Another piece in Stonehenge rock source puzzle
Research to be published this month may bring us a step closer to understanding how bluestones from Pembrokeshire ended up at Stonehenge.
Scientists from Aberystwyth University, University College London and National Museum of Wales have located the specific outcrop, Carn Goedog, in the Preseli Mountains.
This is where the distinctive spotted dolerites originated.
The findings are to be published in the Journal of Archaeological Science.
Geologist Herbert Henry Thomas first proposed in 1923 that the rocks which form the giant inner ring were specifically quarried for Stonehenge by Neolithic man around 5,000 years ago, and were hauled to Wiltshire via land and sea.
However, other geologists theorise that they were carried east on an ice-age glacier 20,000 years ago.
End Quote Dr Richard Bevins National Museum Wales
Trying to match the rocks at Stonehenge to a specific outcrop is considerably more complicated than looking for a needle in a haystack”
While the new discovery will not answer the debate, according to Dr Richard Bevins, of the National Museum Wales, it may eliminate some of the unknown variables.
"I'm not here to come down on one side of the argument or the other," he explained.
"But our research is aimed at better informing the debate."
Dr Bevins, keeper of natural sciences, added: "Trying to match the rocks at Stonehenge to a specific outcrop is considerably more complicated than looking for a needle in a haystack but the more we can trace them back to their original source, the closer archaeologists and geologists can hunt for clues to back-up their theories.
"Archaeologists can now search an area of hundreds of metres rather than hundreds of kilometres for evidence of Neolithic quarrying.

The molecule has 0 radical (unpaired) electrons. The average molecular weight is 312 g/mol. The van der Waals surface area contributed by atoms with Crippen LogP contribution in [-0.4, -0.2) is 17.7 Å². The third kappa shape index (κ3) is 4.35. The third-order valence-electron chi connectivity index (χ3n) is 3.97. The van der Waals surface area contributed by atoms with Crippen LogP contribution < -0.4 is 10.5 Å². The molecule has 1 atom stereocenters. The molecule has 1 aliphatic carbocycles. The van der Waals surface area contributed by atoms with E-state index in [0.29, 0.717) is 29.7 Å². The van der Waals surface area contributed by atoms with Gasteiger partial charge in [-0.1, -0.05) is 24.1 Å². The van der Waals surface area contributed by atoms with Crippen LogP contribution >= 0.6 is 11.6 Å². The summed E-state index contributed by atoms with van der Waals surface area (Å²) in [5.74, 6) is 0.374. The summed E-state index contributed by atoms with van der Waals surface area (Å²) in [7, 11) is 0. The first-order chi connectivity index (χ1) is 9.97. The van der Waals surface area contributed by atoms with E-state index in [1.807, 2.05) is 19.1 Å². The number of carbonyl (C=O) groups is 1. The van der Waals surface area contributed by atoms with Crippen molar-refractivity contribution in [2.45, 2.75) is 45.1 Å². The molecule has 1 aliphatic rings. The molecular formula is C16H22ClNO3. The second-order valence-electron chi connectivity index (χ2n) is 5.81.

"While geologists supporting the glacier theory know exactly where to hunt for the scarring they'd expect to find on the landscape if enormous chunks of the stone had indeed been swept east on a glacier."
As the name suggests, the spotted dolerites have highly distinctive markings created by the elements contained within, cooling at different rates in the minutes after they were spewed out of an underwater volcano 450 million years ago.
In 2011, Dr Bevins's team located the source of another of Stonehenge's Pembrokeshire Bluestones - the rhyolites - 3km away from the spotted dolerites at Craig Rhos y Felin.
Although the relative proximity of the two discoveries offers evidence to both camps.
"Three kilometres is both closer and farther away than expected, depending on which theory you support.
"From a geologist's point of view, 3km is nothing, and the rocks which ended up close to each other in Wiltshire could easily have been carried on the same glacier.
"However, for the archaeologists a distance of 3km between the potential quarries could be seen as evidence of planning and forethought, and a suggestion that the different types of stone were chosen for some specific purpose."'Each piece of the puzzle'
Dr Bevins's team are able to say so categorically that they have discovered the source of the spotted dolerites thanks to a range of laser mass spectrometry techniques which analyse both the chemical composition of the rock and the microbiology present when it was formed.
He says that the chance of them having originated anywhere other than Carn Goedog is "statistically-speaking, infinitesimally small".
And while he is the first to admit that this discovery on its own gets us no closer to solving the riddle, he believes a definitive answer will come eventually.
"I've been studying the bluestones for over 30 years now, and I'm no closer to finding an answer which convinces me either way. But the one thing which I am increasingly sure of is that each piece of the puzzle we find brings us another step closer to the truth.
"We've located two of the sources, and there's another five or possibly six to go."
He added: "By the time we have identified those then I'm certain we'll have an answer either way. Whether that happens in my career, or even my lifetime, who knows?"